JF: There was generally more running around and more communications between different companies as opposed to the original two for our past two concerts. All companies we worked with were rather easy-going and very friendly to us. Eminence Symphony Orchestra cannot thank them enough! Vivendi, Sony and Atari went out of their way for us, as well in acquiring other miscellaneous rights to video source and such. Overall, we wouldn't have had such a great concert this year without their help and support!
AF: I never would have imagined that Super Mario Brothers music could work so well performed in the way that it was. When exactly did the thought come to mind that such simple and catchy tunes could work in an orchestra?
JF: Simple! The scores were there already. It was simply the process of rearranging the tunes for an orchestra. The thought came to us naturally. What would a video games concert be without Mario?
AF: I imagine the musical scores were difficult to get. Was Nintendo helpful here?
JF: Nintendo of Australia got us into contact with Nintendo of Japan. They were very helpful!
AF: Just out of curiosity, is there any chance that you will also be dipping your hand into the other end of the platforming pool and pulling out a tune from a classic Sonic game in the future?
JF: So you are one of THOSE people, eh? WE MUST KUNG FU FIGHT! *laughs*
Well seriously, I do not know any main Sonic tunes off the top of my head but I do recall one of the level tunes from Sonic the Hedgehog greatly resembling 'Together Again' by Janet Jackson. Boy, I miss my Sega Master System II.
AF: Any tidbits about the future of A Night in Fantasia that you feel like dropping for any ears that may be listening?
JF: I really don't want to give out any spoilers but maybe when I'm authorized to do so, I will. All I can tell you at this point is that we will also be having ANIF in Melbourne next year. I've been told that there is a rather large fan base down there for us already.
Did I also mention that Kimura Yumi is coming down next year? *nudge nudge*
AF: Considering that Madman Entertainment is based in Melbourne, along with Manifest, I suppose that makes perfect sense. So what exactly was the driving force between deciding which pieces saw video or game footage as a visual accompaniment, and which ones simply used the projection screen to show the orchestra?
JF: The decisions were all based on the licensing we were able to obtain for the visuals. Madman Entertainment was extremely helpful, and so was Sony Electronic Entertainment. If you were there on the night, you might have noticed that there was a piece from Fruits Basket. We had visuals from the anime for that, but we ran into some technical difficulties. I wasn't very happy because it didn't get shown.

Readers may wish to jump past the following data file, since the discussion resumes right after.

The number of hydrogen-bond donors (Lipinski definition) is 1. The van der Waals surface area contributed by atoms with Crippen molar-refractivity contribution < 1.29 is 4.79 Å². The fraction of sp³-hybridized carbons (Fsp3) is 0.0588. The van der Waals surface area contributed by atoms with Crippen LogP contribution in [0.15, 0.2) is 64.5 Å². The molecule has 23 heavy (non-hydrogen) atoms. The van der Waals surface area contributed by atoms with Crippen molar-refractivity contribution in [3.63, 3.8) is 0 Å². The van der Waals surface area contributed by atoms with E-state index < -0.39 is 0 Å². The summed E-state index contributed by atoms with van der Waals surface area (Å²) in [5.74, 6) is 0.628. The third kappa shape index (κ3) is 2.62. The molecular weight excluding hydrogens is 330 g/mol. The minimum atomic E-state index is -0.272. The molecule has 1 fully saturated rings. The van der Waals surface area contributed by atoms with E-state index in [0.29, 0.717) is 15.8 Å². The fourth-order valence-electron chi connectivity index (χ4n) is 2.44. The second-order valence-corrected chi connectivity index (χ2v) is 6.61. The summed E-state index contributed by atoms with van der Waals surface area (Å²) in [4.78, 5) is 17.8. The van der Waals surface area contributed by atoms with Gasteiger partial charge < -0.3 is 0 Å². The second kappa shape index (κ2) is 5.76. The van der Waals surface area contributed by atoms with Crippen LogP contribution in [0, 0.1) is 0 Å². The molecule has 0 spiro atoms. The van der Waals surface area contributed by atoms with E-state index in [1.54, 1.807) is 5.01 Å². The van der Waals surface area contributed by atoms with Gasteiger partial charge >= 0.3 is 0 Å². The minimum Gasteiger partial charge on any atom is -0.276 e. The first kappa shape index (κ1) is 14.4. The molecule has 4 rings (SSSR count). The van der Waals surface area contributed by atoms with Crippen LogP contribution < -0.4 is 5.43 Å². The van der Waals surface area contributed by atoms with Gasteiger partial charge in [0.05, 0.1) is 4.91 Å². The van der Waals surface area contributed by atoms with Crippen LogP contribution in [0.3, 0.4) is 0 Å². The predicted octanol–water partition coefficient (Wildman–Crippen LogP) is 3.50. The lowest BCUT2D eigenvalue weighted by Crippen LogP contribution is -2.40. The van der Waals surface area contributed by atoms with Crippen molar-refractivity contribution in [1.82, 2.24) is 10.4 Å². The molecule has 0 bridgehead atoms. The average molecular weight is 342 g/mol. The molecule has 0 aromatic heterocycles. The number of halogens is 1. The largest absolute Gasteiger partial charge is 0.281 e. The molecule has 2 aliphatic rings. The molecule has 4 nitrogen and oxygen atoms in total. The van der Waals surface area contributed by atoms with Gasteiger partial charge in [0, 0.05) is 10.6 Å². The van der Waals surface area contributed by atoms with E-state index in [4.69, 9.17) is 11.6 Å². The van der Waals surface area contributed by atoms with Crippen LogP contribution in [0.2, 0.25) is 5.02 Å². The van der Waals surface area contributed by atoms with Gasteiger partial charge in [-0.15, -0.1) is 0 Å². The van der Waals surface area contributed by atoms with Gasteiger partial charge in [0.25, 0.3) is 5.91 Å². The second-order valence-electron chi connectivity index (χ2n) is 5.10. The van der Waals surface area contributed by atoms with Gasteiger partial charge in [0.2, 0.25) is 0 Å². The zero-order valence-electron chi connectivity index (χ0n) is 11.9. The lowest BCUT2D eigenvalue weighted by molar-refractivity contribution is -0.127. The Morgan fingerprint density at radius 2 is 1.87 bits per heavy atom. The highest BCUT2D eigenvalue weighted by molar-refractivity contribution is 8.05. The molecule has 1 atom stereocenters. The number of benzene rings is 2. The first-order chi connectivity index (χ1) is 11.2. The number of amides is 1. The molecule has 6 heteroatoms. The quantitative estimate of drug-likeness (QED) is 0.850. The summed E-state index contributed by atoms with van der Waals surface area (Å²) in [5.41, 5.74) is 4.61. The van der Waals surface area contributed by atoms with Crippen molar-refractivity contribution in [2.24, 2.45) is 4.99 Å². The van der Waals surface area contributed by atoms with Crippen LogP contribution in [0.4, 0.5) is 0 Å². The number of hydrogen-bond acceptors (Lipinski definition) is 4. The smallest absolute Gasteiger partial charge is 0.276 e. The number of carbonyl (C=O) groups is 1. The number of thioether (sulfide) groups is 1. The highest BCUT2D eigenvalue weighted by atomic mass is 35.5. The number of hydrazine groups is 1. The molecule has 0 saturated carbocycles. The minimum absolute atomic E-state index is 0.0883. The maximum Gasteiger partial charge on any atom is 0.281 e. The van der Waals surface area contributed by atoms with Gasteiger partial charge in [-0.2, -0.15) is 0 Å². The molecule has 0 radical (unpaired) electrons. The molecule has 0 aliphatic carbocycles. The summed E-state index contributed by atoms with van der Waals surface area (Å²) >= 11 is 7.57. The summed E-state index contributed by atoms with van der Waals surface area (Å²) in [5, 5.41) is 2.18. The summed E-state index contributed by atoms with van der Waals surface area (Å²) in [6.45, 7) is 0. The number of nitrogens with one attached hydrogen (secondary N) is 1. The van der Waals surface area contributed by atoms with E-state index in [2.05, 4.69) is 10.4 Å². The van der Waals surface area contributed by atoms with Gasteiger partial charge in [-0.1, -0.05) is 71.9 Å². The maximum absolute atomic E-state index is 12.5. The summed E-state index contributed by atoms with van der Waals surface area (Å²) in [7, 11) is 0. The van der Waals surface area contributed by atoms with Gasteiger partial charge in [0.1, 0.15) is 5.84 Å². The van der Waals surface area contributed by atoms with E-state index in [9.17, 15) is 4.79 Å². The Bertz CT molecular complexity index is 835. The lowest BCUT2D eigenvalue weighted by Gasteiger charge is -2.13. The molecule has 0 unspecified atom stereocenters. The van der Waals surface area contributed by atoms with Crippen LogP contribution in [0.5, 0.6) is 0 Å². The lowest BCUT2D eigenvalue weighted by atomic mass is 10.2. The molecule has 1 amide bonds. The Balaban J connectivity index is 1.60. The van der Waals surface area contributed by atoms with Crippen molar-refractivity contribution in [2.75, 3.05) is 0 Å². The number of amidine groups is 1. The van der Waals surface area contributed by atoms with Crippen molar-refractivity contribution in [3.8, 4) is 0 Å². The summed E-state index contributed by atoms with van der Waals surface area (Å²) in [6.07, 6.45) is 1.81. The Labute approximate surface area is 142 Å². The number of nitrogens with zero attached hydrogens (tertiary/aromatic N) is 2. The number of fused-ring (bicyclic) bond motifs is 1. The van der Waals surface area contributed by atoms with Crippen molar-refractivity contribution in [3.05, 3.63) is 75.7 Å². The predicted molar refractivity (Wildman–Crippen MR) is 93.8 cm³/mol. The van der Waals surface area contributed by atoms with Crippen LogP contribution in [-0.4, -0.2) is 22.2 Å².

As for the production of the video footage: I led a team of post-production editors. They were the makers of the wonderful video footages you saw on the night. We ran into problems with the Ace Combat 5 videos, and I was able to capture some of the game cut scenes from the game and make a video on the night before the concert. Thanks to Sony for giving us permission on this title. It wouldn't have been the same without it!
AF: There were some pretty impressive guest musicians at the night. I particularly enjoyed Riley Lee's Shakuhachi, and am certainly eager to see Kimura Yumi next year. What is the process of organizing to have such musicians at the event? Is there anyone that you're personally keen on trying to rope into the event in the future?
JF: The organization for these special guests usually includes arranging travel and accommodation for them. All this comes out of the company's pocket.
I would really like to see Kenji Kawai down here one day. He is, after all, my favorite musical composer!
AF: Was there anything about the event that you were particularly pleased with?
JF:”The Unsung War” from Ace Combat 5. I received amazing amounts of extremely positive feedback for that piece from people who hadn't even heard of the game before! I'm really proud of this piece.
I also would like to mention that if our volunteers weren't there, this concert wouldn't have happened. They helped us so much. A non-profit company such as Eminence Symphony Orchestra will always need support from such energetic people, such as our volunteer team! Kudos to them all!
Away from my co-producer duties, I was also very proud of my Audio Visual team. They were excellent, especially Anthony. Disregard the fact that we didn't have enough time to capture gameplay footage for Super Mario Brothers, resulting in me having to play the game live. I'm sure you would understand the stress and pressure involved in a live-production with an audience of a thousand watching you miserably fail at an old NES classic.
AF: Yes. Erm, the closing question seems quite appropriate then. I know that people have commented on this almost non-stop and without remorse, but your Super Mario Brothers skills really were in desperate need of improvement, particularly with so many people watching. Is there anything you wish to say in your defense?
JF: It was a wardrobe malfunction.
AF: Thanks for your time.
JF: My pleasure.